Head of Land and Policy Mike Daniels reviews the Trust's recent steps to keep wild places open for all to enjoy
As we look forward to a new year and the opportunity to ‘first foot’ our favourite wild places at some point in 2021, it is worth taking stock of the huge amount of work carried out on the Trust’s footpath network in 2020. Despite restrictions and lockdowns, local contractors were able to maintain, repair and rebuild kilometres of footpaths, from the Lake District to Sutherland, and from Perthshire to Skye. In total the Trust invested nearly a quarter of a million pounds in this vital work during the year - all raised with the generosity of Members, supporters, trusts and foundations.
The need for this huge effort became even more apparent with the surge in hillwalkers in the summer as the first lockdown eased. Our people counter at Schiehallion recorded double the usual number of visitors in July as walkers took advantage of their re-found freedoms and cracking weather to get back to the hills we all love so much. Fortunately, Thomson Landscapes were able to carry out urgent repairs to the new low level, accessible Foss Loop walk just in time (see below picture), where flash flooding in February had gouged out part of the path and washed off a section of the top surface.
In the summer, hand build contractors Arran Footpaths and Forestry, managed with the excellent oversight of Chris from Walking the Talk, also bagged 240 sacks of rocks and aggregates, for a helicopter to fly for 11 hours to place them strategically all along the damaged sections on the mountain path. The funds for all this had all been raised in 2018/19 thanks to the amazing response by members to our Schiehallion Path Appeal. We also received a very welcome grant from the Network for Social Change. In the autumn, just before the first snow falls of winter, Alec, Beth (and Dougie the dog) hiked daily up the path to fix and build pitching and cross drains that had finally succumbed, 15 years and hundreds of thousands of Munro bagging boots later, after the Trust built the ‘new’ path.
Meanwhile in Glen Nevis, Allan and Martine of Stonescape carried out 36 days of work between them maintaining and repairing the Steall Gorge path. Keen local volunteers also helped in two work parties over the summer to clear drains on the main path up the Ben, which saw a huge upswell of walkers over the summer.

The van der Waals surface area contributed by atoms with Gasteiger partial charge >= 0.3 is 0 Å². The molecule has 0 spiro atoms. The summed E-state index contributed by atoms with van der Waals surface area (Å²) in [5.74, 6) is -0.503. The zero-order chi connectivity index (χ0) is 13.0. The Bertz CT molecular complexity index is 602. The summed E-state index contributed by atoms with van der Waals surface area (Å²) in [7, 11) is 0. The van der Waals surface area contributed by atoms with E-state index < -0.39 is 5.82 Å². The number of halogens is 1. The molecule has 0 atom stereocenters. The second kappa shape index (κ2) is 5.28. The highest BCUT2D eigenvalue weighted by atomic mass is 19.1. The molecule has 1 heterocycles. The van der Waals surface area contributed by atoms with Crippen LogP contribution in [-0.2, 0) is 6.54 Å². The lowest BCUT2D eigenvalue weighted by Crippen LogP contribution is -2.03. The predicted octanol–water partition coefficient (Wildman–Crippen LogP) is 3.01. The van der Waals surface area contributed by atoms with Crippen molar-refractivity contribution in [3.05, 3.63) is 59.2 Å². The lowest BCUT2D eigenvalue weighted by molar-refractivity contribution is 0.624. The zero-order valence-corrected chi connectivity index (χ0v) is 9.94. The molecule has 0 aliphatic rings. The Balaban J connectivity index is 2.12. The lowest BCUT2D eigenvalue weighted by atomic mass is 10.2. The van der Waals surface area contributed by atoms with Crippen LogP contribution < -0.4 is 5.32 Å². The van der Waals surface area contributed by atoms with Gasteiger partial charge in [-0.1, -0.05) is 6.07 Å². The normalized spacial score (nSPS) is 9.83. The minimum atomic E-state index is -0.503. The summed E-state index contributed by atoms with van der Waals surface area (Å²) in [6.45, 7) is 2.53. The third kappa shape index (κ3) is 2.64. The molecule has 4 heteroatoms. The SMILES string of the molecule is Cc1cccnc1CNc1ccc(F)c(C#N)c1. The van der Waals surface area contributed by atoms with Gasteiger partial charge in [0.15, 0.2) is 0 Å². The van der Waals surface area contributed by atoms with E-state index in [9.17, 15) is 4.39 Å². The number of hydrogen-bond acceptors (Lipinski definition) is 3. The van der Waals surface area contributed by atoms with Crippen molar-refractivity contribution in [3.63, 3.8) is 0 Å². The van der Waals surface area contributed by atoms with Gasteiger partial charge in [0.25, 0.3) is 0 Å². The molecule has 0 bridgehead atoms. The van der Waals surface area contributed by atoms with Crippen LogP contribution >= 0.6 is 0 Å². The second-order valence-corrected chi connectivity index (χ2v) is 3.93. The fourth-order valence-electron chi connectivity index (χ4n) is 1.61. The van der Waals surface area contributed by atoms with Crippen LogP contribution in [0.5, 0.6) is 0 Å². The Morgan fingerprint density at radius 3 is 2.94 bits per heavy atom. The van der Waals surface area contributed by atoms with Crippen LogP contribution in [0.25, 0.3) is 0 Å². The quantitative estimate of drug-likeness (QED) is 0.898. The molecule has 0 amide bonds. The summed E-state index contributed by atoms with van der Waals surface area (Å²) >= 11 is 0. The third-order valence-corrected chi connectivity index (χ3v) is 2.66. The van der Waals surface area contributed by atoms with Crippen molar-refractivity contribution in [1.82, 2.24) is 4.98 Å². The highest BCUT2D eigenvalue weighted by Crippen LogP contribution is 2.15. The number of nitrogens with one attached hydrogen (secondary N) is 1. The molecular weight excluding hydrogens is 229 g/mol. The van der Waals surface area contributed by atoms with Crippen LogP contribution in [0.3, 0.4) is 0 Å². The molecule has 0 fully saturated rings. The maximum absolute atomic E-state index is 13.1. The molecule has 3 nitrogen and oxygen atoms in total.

The Lake District also proved immensely popular with summer walkers. Our two local contractors, Neil and Ian, who between them have more than 50 years of experience in upland footpath work and are now in their third year of working on Glenridding Common on behalf of the Trust, were able to deploy at short notice as soon as lockdown eased. Among other things they fixed a major new short cut developing (we think due to GPS identifying this as the route to the summit) which threatened to deteriorate rapidly. The Fix the Fells volunteer programme were also able to carry out their important drain clearing runs on the paths throughout Glenridding Common.
Stonescapes’ Allan and Martine carried out work on the Elgol coastal path on a very narrow and steep section. About 150 m of the path was widened and a small amount of stone pitching, stone edging and an aggregate surface was created. Meanwhile five Rural Skills course students from Broadford College signed up for a four-day course in Torrin. In wet and windy conditions the students worked on the Strath Beag path building water bars, a drain, steps and pitching. They also dug a borrow pit to resurface the path once it had been widened and edged with weathered stones, landscaped the edges, placed blocking stones, filled holes where stones were taken with turfs and re-landscaped the borrow pit.